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Don't be victimized.
on October 16, 2002
Don't be victimized by this shallow, self serving analysis that is purely intended to stir up controversy thereby selling books at the expense of the readers best interests and the reputation and credibility of the authors. There are too many flaws in their reasoning to discuss here, but here are the main ones.
-- They indite advertising by calling attention to the dot bombs and their advertising campaigns... as though advertising caused the failure of these Internet based companies. Let's use their cover story as a case in point. Was the failure of pets.com the result of it's ad campaign or was it because the company was founded on a flawed business model? The campaign was very creative and memorable. People loved the sock puppet. But not enough to make them go online and order mass quantities of dog food and cat chew toys! People naturally prefer to buy that stuff as needed in the grocery store. Don't hang that one on the advertising, Al. The best P/R in the world couldn't have saved that company.
-- Other examples of "advertising failures" are similarly flawed. Did Chevrolet lose market share because they advertised, or because the Japanese and Germans built better cars at cheaper prices? If they had placed P/R stories instead of ads, would consumers have paid more to get an inferior car? Don't be absurd.
-- They indite advertising as being less credible and more self serving than P/R which is viewed as a third party source. That may be true, but that also makes P/R an undependable medium when it comes to promoting a brand. Why? Because the print editors and broadcast producers ARE a third party and they may or may not decide to run your story! They may not review your product, they may decide to blast it or they might ridicule and make fun of it. And, even if the editor was planning on giving you a favorable story, a heavy news day could wipe it out. P/R firms don't guarantee placement, so you could pay out big bucks and come away with nothing but a few mentions in some minor publications.
-- It's clear that neither Al nor Laura Reis have ever practiced P/R. They contend that P/R is best suited for building the brand and generating awareness. After you have built the brand, they say advertising is acceptable for maintaining it. (This contradicts what they say about the market share loses of Coke and Chevy) But the authors forget that start-ups with no recognition are often considered un-newsworthy and frequently get overlooked by editors. Let's say you are a busy editor or producer bombarded with hundreds of press releases on new products and companies. Are you more likely to look at a release from Coca-Cola or some new company called Ima-cola II? Let's consider a business-to-business scenario. You have two releases. One is from Microsoft and another is from Bumstuck Software. Who's product get's reviewed?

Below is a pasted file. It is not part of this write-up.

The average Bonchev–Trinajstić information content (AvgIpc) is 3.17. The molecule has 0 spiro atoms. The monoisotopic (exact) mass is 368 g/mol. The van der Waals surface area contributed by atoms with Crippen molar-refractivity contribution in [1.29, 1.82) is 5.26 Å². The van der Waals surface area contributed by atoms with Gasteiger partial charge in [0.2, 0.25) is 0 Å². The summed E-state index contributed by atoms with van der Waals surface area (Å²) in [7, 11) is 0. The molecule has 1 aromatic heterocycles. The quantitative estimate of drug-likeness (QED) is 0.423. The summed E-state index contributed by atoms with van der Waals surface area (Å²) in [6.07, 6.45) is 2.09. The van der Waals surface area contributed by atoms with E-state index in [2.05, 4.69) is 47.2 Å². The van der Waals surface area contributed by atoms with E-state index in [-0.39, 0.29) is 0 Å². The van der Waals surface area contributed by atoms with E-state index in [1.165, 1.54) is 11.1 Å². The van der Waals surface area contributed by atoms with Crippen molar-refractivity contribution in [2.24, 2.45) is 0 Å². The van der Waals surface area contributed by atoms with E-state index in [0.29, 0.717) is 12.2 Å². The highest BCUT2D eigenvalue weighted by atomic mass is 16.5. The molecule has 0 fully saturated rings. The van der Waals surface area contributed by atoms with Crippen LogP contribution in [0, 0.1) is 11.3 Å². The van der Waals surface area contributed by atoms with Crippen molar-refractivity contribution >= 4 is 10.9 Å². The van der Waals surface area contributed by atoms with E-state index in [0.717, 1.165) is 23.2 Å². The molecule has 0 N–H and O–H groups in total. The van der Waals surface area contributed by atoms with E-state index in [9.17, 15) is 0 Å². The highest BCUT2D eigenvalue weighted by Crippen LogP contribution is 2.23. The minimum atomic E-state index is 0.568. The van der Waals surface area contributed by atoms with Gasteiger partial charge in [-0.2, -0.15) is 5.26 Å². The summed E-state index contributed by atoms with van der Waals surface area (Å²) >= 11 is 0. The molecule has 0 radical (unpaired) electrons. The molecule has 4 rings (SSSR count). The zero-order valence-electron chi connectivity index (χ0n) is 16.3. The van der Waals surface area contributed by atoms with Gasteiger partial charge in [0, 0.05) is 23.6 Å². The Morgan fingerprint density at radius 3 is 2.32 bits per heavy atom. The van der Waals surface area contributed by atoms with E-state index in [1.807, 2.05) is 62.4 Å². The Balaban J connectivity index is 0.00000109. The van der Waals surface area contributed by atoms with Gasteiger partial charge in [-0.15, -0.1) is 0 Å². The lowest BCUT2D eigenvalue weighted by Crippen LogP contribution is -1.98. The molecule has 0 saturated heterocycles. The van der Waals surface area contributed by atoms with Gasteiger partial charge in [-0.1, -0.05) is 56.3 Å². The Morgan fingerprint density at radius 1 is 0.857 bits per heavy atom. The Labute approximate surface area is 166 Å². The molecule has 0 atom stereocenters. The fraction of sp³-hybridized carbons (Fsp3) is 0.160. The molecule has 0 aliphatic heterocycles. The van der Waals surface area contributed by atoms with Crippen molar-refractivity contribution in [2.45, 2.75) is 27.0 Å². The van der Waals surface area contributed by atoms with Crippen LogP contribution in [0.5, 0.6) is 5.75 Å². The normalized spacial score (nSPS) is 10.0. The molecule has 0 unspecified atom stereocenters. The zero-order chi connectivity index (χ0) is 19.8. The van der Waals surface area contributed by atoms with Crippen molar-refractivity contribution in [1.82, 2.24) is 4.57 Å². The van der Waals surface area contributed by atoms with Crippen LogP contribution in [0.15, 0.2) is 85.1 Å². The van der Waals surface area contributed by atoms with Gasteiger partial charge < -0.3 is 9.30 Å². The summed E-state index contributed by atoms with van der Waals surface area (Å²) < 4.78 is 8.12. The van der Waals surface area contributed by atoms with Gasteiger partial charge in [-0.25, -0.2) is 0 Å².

-- And, who says the media is unbiased? A few jounalists have integrity, but the papers and stations they work for can compromise that integrity in a heartbeat. If a company is spending a million in advertising with AOL/Time Warner, would you say they would get more attention than a company that spends zilch? If the company that's spending zilch starts getting enough publicity to begin taking market share from their large rivals, who is the media going to protect...their loyal advertisers or a new brand that says they don't believe in advertising?
-- Finally, the Reis duo claims that success in launching a new product is contingent on P/R to position the company as the first in a category! Like Atari was first in the video game category? Like Commodore was first in the desk top computer category? Like Prodigy was first in the IP category? Instead of being the first mover, it's better to be the last man standing. That's the lesson the Reis' team should have learned from the dot bombs.
A legendary ad man named Howard Luck Gossage said that, "People don't read ads. People read what interests them. And, sometimes, that's an ad! If you write an intriguing ad people will pay attention. If your message is believable, people will believe it. GOOD advertising works. So does GOOD P/R. But bad advertising and bad P/R are wastes of money. Any new revelations here?
Both advertising AND P/R are components of any good integrated marketing campaign. The advantage of advertising is that it says what you want, when you want to say it and in the medium in which you want it to be placed. It's credible if you write good copy and articulate a believable case for your product. P/R may be more credible, but only IF it is favorably written, IF it is favorably placed and IF it appears at the right time to help move your product. Those are some pretty big "IF's". Any brand manager that knows his profession, will use both advertising and P/R in tandem to generate brand preference. But for most brands, the mix should favor good advertising versus undependable P/R!